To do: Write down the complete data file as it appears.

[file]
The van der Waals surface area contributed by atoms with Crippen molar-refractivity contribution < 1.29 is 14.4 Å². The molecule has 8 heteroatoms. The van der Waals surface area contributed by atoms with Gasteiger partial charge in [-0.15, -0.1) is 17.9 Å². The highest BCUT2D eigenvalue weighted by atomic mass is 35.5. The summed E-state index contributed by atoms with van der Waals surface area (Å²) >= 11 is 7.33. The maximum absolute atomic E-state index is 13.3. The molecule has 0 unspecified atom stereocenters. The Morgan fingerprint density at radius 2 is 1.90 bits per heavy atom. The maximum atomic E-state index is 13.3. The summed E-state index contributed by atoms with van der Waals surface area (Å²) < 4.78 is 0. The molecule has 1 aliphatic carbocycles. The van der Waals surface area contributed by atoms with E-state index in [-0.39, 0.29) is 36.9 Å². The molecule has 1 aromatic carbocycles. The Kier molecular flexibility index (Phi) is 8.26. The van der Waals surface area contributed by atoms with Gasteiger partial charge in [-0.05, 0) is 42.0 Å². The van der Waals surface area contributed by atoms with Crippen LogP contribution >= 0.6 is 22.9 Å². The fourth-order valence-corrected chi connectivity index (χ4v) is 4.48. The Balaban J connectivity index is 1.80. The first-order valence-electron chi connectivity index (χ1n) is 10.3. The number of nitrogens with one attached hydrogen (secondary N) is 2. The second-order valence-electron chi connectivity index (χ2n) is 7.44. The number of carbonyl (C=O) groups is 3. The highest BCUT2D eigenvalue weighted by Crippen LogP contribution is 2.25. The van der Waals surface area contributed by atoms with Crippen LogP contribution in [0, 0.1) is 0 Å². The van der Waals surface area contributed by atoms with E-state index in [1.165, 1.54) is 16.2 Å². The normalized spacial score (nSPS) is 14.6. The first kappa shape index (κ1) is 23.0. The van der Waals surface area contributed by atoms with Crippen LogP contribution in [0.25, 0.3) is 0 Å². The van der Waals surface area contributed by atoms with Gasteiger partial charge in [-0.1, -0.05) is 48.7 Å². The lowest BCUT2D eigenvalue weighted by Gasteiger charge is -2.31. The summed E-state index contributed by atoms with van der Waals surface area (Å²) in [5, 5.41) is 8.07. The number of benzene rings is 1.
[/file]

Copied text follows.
The van der Waals surface area contributed by atoms with Crippen molar-refractivity contribution < 1.29 is 14.4 Å². The molecule has 8 heteroatoms. The van der Waals surface area contributed by atoms with Gasteiger partial charge in [-0.15, -0.1) is 17.9 Å². The highest BCUT2D eigenvalue weighted by atomic mass is 35.5. The summed E-state index contributed by atoms with van der Waals surface area (Å²) >= 11 is 7.33. The maximum absolute atomic E-state index is 13.3. The molecule has 0 unspecified atom stereocenters. The Morgan fingerprint density at radius 2 is 1.90 bits per heavy atom. The maximum atomic E-state index is 13.3. The summed E-state index contributed by atoms with van der Waals surface area (Å²) < 4.78 is 0. The molecule has 1 aliphatic carbocycles. The van der Waals surface area contributed by atoms with E-state index in [-0.39, 0.29) is 36.9 Å². The molecule has 1 aromatic carbocycles. The Kier molecular flexibility index (Phi) is 8.26. The van der Waals surface area contributed by atoms with Gasteiger partial charge in [-0.05, 0) is 42.0 Å². The van der Waals surface area contributed by atoms with Crippen LogP contribution >= 0.6 is 22.9 Å². The fourth-order valence-corrected chi connectivity index (χ4v) is 4.48. The Balaban J connectivity index is 1.80. The first-order valence-electron chi connectivity index (χ1n) is 10.3. The number of nitrogens with one attached hydrogen (secondary N) is 2. The second-order valence-electron chi connectivity index (χ2n) is 7.44. The number of carbonyl (C=O) groups is 3. The highest BCUT2D eigenvalue weighted by Crippen LogP contribution is 2.25. The van der Waals surface area contributed by atoms with Crippen LogP contribution in [0, 0.1) is 0 Å². The van der Waals surface area contributed by atoms with E-state index in [1.165, 1.54) is 16.2 Å². The normalized spacial score (nSPS) is 14.6. The first kappa shape index (κ1) is 23.0. The van der Waals surface area contributed by atoms with Crippen LogP contribution in [0.25, 0.3) is 0 Å². The van der Waals surface area contributed by atoms with Gasteiger partial charge in [-0.1, -0.05) is 48.7 Å². The lowest BCUT2D eigenvalue weighted by Gasteiger charge is -2.31. The summed E-state index contributed by atoms with van der Waals surface area (Å²) in [5, 5.41) is 8.07. The number of benzene rings is 1.